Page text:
Americans to FEC: Do Your Job and Regulate Political Donations

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When the Federal Election Commission puts out a call for public comment, you might not expect many Americans to actually follow through and participate. But over the past several months, the FEC has invited the public to weigh in on the role of money in politics, and found itself flooded with more than 32,000 submissions.

The open comment period came in the wake of new FEC rules responding to the Supreme Court’s McCutcheon v. FEC decision. In that case, the Court declared restrictions on the total amount an individual can donate to political campaigns unconstitutional.

The ruling, and the FEC’s new rules, will make it easier for joint fundraising committees to take large checks and parcel them out to multiple candidates. The Center for Public Integrity explains that campaign finance reform advocates worry about “a sort of systemic corruption that may arise through the formation of jumbo joint fundraising committees. The leader — possibly a ranking party member — might become a sort of power broker, and the person who wrote the check would no doubt be remembered fondly as the Congress goes about its business.”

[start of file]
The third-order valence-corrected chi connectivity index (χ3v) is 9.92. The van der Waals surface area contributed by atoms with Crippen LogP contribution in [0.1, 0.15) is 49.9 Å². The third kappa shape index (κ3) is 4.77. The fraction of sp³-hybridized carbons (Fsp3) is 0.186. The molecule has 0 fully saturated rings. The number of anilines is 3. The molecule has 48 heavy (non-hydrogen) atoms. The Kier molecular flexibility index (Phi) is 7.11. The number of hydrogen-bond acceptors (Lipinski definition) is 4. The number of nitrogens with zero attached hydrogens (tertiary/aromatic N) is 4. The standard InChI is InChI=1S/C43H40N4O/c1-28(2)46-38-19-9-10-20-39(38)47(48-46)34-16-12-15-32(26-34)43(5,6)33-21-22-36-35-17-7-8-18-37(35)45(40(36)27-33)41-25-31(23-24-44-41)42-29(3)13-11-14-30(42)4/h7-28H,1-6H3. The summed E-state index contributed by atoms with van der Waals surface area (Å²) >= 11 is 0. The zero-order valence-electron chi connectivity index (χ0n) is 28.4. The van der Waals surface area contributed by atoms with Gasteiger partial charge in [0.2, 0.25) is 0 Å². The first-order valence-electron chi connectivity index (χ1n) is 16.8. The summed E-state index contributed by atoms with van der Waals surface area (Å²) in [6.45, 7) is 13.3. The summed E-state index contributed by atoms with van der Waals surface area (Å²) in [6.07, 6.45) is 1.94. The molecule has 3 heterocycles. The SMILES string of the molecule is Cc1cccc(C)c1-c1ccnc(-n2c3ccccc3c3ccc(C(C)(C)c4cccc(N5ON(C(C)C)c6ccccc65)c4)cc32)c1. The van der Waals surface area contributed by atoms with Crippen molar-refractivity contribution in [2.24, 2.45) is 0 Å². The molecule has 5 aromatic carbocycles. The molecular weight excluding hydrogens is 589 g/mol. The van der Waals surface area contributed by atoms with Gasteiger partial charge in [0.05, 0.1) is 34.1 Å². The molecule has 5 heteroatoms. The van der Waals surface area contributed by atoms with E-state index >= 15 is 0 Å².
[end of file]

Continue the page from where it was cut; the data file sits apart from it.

Those who submitted comments were overwhelmingly troubled by the increasing role in federal elections of big spending and dark money. FEC Commissioner Ellen Weintraub told The Washington Post that about 24,000 of the comments — 75 percent — called for increased FEC regulation of political giving. (Of the remaining 8,000 comments, some 5,000 were about regulating Internet speech, not campaign finance.)

Read some of the comments below and feel free to share and tweet your favorite postcards.

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If you’re interested in reading more people’s comments, you can visit the FEC Rulemaking Comment website, but you’ll need to follow these special instructions: Click on 2014 and then the first regulation open for comment — REG 2014-01 Earmarking, Affiliation, Joint Fundraising, Disclosure, and Other Issues (McCutcheon) — to see more.

Postcards designed by Alexis Pancrazi.

Katie Rose Quandt reports and produces for She was previously a senior fellow at Mother Jones and has written for America, In These Times and Solitary Watch. Follow her on Twitter: @katierosequandt.
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